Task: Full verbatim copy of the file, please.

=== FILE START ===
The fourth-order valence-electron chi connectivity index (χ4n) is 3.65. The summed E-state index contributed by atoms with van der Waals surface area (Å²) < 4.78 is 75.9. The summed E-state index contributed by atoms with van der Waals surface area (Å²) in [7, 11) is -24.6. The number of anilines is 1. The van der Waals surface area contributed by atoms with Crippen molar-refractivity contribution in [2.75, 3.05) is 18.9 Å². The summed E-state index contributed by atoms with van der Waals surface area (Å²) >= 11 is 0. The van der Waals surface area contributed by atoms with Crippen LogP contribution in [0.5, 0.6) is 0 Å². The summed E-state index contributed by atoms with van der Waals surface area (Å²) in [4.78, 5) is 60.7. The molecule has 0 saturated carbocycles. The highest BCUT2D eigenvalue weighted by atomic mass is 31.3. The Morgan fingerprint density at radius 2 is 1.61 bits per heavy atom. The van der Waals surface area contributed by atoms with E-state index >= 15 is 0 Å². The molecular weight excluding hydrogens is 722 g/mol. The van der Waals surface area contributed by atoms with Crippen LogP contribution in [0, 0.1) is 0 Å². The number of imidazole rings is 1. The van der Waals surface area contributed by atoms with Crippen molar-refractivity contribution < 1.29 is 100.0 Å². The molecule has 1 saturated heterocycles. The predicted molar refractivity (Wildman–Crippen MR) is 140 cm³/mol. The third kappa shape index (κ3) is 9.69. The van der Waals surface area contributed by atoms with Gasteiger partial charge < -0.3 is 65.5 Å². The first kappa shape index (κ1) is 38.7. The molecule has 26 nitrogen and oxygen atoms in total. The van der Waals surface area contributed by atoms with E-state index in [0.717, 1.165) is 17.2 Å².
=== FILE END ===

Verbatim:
The fourth-order valence-electron chi connectivity index (χ4n) is 3.65. The summed E-state index contributed by atoms with van der Waals surface area (Å²) < 4.78 is 75.9. The summed E-state index contributed by atoms with van der Waals surface area (Å²) in [7, 11) is -24.6. The number of anilines is 1. The van der Waals surface area contributed by atoms with Crippen molar-refractivity contribution in [2.75, 3.05) is 18.9 Å². The summed E-state index contributed by atoms with van der Waals surface area (Å²) >= 11 is 0. The van der Waals surface area contributed by atoms with Crippen LogP contribution in [0.5, 0.6) is 0 Å². The summed E-state index contributed by atoms with van der Waals surface area (Å²) in [4.78, 5) is 60.7. The molecule has 0 saturated carbocycles. The highest BCUT2D eigenvalue weighted by atomic mass is 31.3. The Morgan fingerprint density at radius 2 is 1.61 bits per heavy atom. The van der Waals surface area contributed by atoms with E-state index >= 15 is 0 Å². The molecular weight excluding hydrogens is 722 g/mol. The van der Waals surface area contributed by atoms with Crippen LogP contribution in [0, 0.1) is 0 Å². The number of imidazole rings is 1. The van der Waals surface area contributed by atoms with Crippen molar-refractivity contribution < 1.29 is 100.0 Å². The molecule has 1 saturated heterocycles. The predicted molar refractivity (Wildman–Crippen MR) is 140 cm³/mol. The third kappa shape index (κ3) is 9.69. The van der Waals surface area contributed by atoms with Gasteiger partial charge < -0.3 is 65.5 Å². The first kappa shape index (κ1) is 38.7. The molecule has 26 nitrogen and oxygen atoms in total. The van der Waals surface area contributed by atoms with E-state index in [0.717, 1.165) is 17.2 Å².